img_0840  Dad’s rifle is serial number 1000. Caliber 5.4mm AKA as .22 rimfire. This rifle will shoot .22 shorts, longs and long rifle ammo.

    The DSMs are single shot and are a scaled down version of the K98. They came with leather sling and a non functional short metal rod in the fore stock which is used to simulate the look of the cleaning rod found on military rifles.

    The origin of this particular rifle is somewhat obscure. During and after the war many rifles were liberated from Germany or sold as surplus.  It is unlikely that many DSM34s were actually used in combat as .22 caliber ammo was not a high priority when larger calibers were needed. It may be that Hitler Youth groups were armed with them or perhaps civilians used them as last ditch weapons. There is no evidence of that happening that I’ve found. Rather it is more likely that these rifles, like most other weapons after the war were simply rounded up and stockpiled.

    Many were taken by GI’s returning home.  Those were sometimes called “duffle bag” guns. “Duffle bag” rifles often are recognizable because in order to fit inside a duffle bag when disassembled the last 11″ of the forearm of the stock had to be cut off. As such the end of the stock, the top wood hand guard and the rod were often missing.   GI’s were interested in them as souvenirs not collectibles.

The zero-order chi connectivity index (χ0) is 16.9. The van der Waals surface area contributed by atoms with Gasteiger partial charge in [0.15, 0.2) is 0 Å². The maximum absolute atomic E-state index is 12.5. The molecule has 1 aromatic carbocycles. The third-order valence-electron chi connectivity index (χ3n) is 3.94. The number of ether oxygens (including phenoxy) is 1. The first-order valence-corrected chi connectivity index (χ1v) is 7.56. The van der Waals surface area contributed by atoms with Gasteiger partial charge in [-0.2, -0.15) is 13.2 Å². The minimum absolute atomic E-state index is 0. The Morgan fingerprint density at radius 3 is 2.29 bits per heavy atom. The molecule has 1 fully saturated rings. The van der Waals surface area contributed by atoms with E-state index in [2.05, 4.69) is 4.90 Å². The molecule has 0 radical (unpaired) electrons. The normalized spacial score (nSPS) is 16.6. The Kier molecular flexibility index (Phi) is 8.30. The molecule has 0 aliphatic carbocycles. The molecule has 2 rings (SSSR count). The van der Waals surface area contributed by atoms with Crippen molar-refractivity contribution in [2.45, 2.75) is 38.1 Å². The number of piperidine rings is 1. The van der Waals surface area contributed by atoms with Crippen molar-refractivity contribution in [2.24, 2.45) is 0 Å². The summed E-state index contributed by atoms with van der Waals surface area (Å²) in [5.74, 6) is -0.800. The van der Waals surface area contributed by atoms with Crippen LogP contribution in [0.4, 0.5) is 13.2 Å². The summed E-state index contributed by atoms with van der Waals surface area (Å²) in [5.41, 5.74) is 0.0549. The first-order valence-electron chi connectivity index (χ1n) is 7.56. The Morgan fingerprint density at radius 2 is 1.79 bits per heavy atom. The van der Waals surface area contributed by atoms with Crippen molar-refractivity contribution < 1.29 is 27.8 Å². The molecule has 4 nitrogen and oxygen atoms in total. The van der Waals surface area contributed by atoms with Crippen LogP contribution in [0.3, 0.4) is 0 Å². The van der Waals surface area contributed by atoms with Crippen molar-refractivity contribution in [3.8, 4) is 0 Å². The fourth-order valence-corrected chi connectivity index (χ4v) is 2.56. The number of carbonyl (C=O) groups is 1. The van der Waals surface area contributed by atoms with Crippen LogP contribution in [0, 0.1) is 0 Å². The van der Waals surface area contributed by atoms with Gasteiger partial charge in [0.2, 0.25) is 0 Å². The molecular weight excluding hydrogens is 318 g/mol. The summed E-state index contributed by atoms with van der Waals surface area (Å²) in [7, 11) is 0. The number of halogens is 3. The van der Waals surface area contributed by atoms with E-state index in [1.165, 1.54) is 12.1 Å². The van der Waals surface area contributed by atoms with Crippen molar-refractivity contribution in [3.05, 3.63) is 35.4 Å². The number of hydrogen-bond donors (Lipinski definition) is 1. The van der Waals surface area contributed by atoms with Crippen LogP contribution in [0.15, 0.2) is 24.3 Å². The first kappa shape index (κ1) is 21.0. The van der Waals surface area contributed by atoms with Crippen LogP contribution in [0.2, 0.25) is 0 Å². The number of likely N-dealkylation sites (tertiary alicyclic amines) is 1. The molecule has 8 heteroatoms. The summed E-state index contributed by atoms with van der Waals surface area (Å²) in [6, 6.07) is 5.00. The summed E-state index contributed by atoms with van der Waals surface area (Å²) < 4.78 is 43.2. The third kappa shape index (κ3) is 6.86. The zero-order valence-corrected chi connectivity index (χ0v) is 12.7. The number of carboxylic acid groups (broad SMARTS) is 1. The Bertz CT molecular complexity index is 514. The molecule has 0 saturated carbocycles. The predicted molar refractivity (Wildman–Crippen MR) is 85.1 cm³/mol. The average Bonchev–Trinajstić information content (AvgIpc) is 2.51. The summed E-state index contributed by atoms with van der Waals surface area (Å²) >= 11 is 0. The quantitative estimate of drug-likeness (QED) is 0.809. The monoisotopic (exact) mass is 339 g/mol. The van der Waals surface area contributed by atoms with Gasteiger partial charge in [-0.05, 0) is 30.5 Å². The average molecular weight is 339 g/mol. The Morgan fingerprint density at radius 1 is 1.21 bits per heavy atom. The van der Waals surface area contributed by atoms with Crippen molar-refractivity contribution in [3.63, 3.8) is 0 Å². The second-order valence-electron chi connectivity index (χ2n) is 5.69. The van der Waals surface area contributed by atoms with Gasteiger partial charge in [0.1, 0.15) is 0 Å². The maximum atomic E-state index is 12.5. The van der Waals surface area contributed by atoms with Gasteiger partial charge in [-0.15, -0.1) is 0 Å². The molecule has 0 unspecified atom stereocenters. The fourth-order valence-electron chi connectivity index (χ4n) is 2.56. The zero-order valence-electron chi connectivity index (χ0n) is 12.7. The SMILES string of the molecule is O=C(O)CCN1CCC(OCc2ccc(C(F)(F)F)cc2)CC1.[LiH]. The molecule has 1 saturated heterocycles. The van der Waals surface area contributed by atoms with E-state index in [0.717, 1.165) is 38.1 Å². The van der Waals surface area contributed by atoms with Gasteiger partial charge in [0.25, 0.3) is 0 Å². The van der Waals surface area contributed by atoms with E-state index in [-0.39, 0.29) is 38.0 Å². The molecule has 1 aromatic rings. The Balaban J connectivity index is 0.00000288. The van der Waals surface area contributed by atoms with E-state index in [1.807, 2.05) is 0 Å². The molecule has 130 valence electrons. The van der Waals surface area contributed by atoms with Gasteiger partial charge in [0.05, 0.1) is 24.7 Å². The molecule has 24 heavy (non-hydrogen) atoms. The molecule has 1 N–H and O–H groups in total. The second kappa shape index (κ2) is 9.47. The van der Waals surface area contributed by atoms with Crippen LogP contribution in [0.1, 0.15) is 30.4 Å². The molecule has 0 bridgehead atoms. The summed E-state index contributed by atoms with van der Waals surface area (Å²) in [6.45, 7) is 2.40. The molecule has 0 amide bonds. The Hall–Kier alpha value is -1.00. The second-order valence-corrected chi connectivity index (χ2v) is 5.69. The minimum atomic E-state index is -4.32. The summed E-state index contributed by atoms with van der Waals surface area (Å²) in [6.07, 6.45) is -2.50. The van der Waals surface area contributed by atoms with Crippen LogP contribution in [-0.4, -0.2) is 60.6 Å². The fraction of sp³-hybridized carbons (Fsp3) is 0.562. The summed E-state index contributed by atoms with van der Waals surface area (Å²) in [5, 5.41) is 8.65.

Vintage rear but not original peep sight

    Vintage rear but not original peep sight

    Many rifles were simply destroyed and many others were saved and sold as surplus after the war. Surplus rifles were very abundant and cheap well into the 1960s. My dad seems to think that his cousin, who was in the army brought this one home and that he got it from him. Other times he says he may have simply bought it at a hardware store.   He did say the when he got it, it had a rear peep sight on it which he kept (thankfully).  Rear peep sights were not original so this one was likely added after the war. Not good for collecting but certainly good for shooting. These rifles tend to be very accurate and a good peep sight helps.

    So, what’s it worth?

    Vintage peep sight has some value in itself

    Vintage peep sight has some value in itself

    Value can be all over the place with these types of rifles. MENZ was a small manufacturer and only made 5000  with only a couple dozen are thought to have survived. That makes this one more rare than some others and thus desirable to some collectors.

    In addition, the fact that it is intact, has the cleaning rod, top wood hand guard and originalleather sling adds to the value.

    On the other hand, the peep sight necessitated drilling holes in the top of the receiver. Those are not original and are unsightly which detracts from the value.  However, the vintage rear sight itself is collectable in itself.

    I have not had it appraised but I would guess the value to be around $800 give or take a C note.

    The value to me of course is that it belongs to my father and is an interesting part of history. I am unlikely to ever part with it.